Earlier last week, Brazilian legend Ronaldinho left yet another club by mutual agreement. The story was like every other. After an initial bout of optimism, his time at the club (in this case, Fluminense) quickly turned tumultuous, and a split was in the best interest of both parties.
It’s the third club in the past three years for the former Ballon D’or winner cum journeyman, who’s found his career petering out in a way few could have imagined back in 2006. As we wait to see what the brilliant magician’s next move may be, it’s sad to see a player who had the world at his feet struggle to find his.
In fact, it makes the state of the current Ballon D’or holder even more impressive.
An athlete’s decline. Sometimes it’s slow and gradual; bit by bit something goes missing. Other times it builds up for years under the surface and strikes in one fell swoop. Then there are the oddities, of course, like the three-season long indian summer enjoyed by Andrea Pirlo at Juventus.
For Cristiano Ronaldo, it could be a combination of them all, but this isn’t some polemic against the Portuguese star. Make no mistake, we are witnessing one of the most unique ‘declines’ in the history of the sport, largely because we’re not exact sure if it’s a decline at all.
On the surface, this season seems like any other. Ronaldo is the leading scorer in both La Liga and the Champions League, netting eight goals in seven games. But a closer analysis reveals far more. Out of those seven games, Ronaldo’s only scored in two of them. His five-goal haul against Espanyol followed by his hat trick against Shaktar Donetsk in Madrid’s opening Champions League fixture seemed to indicate more of what’s to come, but he followed that up with four straight duds in La Liga.
Last week’s, in particular, a goalless draw with bottom-placed Granada, was quite telling. Truthfully, the entire team seemed to be anemic in front of goal, but the usually reliable Ronaldo was perhaps the biggest culprit. With each missed chance he seemed to grow only more frustrated, praying to the heavens and cursing to himself in retaliation.
Ronaldo is navigating his decline as if stranded on a minefield: there are potential triggers everywhere yet he meticulously avoids them, pirouetting around the inevitable pitfalls of what’s been a largely unrivaled level of consistency.
At this point, Ronaldo’s completed his transformation into a more central player. Gone are the days where his marauding runs down the left flank would culminate in a quick cut inside followed by a blast into the upper 90. He has almost totally eliminated the dribbling and ball-carrying part of his game. His 8.2 shots per game is around the same averaged by Newcastle.
Thus reveals the most unique facet of Ronaldo’s decline which, barring his alarming lack of success from free kicks, he’s hidden so well. You’ll hardly see Ronaldo failing at the things he once mastered. His dribbling proficiency and effectiveness has declined rapidly, yet it’s hardly apparent because he’s largely stopped attempting to exhibit those skills in the same fashion. Sure, he’ll still rope a defender into the corner and execute his patented stepovers, but those are largely safe maneuvers when compared to the intricate feinting he would exhibit before.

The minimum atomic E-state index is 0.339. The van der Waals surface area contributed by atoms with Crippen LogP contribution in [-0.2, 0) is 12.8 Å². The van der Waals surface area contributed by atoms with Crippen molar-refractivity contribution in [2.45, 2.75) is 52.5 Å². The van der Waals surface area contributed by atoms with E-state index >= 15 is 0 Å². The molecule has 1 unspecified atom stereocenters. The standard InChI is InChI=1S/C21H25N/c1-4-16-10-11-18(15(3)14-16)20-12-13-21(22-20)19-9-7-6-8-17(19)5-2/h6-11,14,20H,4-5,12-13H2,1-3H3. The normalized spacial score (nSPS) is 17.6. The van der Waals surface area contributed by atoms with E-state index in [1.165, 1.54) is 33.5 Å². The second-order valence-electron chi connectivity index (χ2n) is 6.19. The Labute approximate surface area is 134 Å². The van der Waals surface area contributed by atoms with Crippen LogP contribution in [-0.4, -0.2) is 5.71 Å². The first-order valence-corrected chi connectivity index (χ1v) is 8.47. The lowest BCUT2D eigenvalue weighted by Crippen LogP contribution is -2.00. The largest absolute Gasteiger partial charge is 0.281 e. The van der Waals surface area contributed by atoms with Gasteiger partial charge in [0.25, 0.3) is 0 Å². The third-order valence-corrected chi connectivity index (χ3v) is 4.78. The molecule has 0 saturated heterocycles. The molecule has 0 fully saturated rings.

Ronaldo has masked his decline by doubling down on what he can still do, score goals. He’s desperate for goals because he knows it’s the one skill he can continue to exhibit at the highest level. He can’t do the things he once did, but if he can keep up his scoring ratio, he can appear to be on the same level.
On paper, one could defend last season as the best of his career. He toppled his record for goals and assists with 61 and 22, respectively. But most of that came in the first half of the season, when Real Madrid were flying and Ronaldo could do no wrong. Apart from some timely hat tricks down the stretch, Ronaldo has been largely underwhelming by his lofty standards for the majority of 2015.
Few players have exhibited the kind of discipline that Ronaldo has throughout his career. He reportedly doesn’t drink, hardly goes out on the town and is so laser focused on being the best he’s elevated himself to heights few could have really predicted when he was a skinny teenager dribbling in the Premier League.
It’s this attitude, this self-determination — this megalomania if you will — that’s turned him into who he is today. It’s also the same mentality that often leads to his antics. A bewildered Ronaldo, hands in the air exasperated when a teammate delivers a poor pass, is a recurring theme during a Madrid match.
Each and every one of the minor adjustments Ronaldo’s made to his game are part of that determination – pre-emptive strikes against looking like he’s somewhat past it. It’s something that most of the game’s legends were never able to quite do. Ronaldo knows he’s on a downward path, yet he doing whatever he can to slow the inevitable as much as a possible.
Ronaldo will likely make me eat my words in the long run and end up with another 50-goal season (though I can’t see him ever topping his mark from last year again), but even if he doesn’t hit the heights of old, his handling of the last stage of his career deserves merit.
And perhaps in the end it will be that, how hard he’s worked to maintain his level while battling against the uncompromising behemoth of father time, which could be rendered as his most impressive achievement.